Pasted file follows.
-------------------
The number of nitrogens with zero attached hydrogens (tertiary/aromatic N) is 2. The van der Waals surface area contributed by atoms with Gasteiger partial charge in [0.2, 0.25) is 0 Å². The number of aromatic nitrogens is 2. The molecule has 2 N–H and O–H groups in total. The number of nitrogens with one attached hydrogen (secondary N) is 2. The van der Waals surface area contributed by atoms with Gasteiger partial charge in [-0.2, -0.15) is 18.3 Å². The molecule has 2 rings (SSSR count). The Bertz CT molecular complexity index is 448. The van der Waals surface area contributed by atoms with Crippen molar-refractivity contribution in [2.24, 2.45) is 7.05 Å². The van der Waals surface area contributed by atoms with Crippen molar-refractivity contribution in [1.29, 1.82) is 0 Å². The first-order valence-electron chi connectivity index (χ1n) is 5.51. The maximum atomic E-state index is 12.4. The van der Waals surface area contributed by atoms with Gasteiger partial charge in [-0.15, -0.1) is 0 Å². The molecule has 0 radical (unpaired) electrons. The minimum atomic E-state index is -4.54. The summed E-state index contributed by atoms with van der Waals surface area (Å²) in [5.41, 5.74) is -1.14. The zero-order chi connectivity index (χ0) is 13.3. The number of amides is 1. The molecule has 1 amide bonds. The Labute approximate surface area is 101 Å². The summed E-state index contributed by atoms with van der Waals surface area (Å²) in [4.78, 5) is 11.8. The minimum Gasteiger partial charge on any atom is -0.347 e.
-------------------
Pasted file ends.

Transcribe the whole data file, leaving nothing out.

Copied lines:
The number of nitrogens with zero attached hydrogens (tertiary/aromatic N) is 2. The van der Waals surface area contributed by atoms with Gasteiger partial charge in [0.2, 0.25) is 0 Å². The number of aromatic nitrogens is 2. The molecule has 2 N–H and O–H groups in total. The number of nitrogens with one attached hydrogen (secondary N) is 2. The van der Waals surface area contributed by atoms with Gasteiger partial charge in [-0.2, -0.15) is 18.3 Å². The molecule has 2 rings (SSSR count). The Bertz CT molecular complexity index is 448. The van der Waals surface area contributed by atoms with Crippen molar-refractivity contribution in [2.24, 2.45) is 7.05 Å². The van der Waals surface area contributed by atoms with Crippen molar-refractivity contribution in [1.29, 1.82) is 0 Å². The first-order valence-electron chi connectivity index (χ1n) is 5.51. The maximum atomic E-state index is 12.4. The van der Waals surface area contributed by atoms with Gasteiger partial charge in [-0.15, -0.1) is 0 Å². The molecule has 0 radical (unpaired) electrons. The minimum atomic E-state index is -4.54. The summed E-state index contributed by atoms with van der Waals surface area (Å²) in [5.41, 5.74) is -1.14. The zero-order chi connectivity index (χ0) is 13.3. The number of amides is 1. The molecule has 1 amide bonds. The Labute approximate surface area is 101 Å². The summed E-state index contributed by atoms with van der Waals surface area (Å²) in [4.78, 5) is 11.8. The minimum Gasteiger partial charge on any atom is -0.347 e.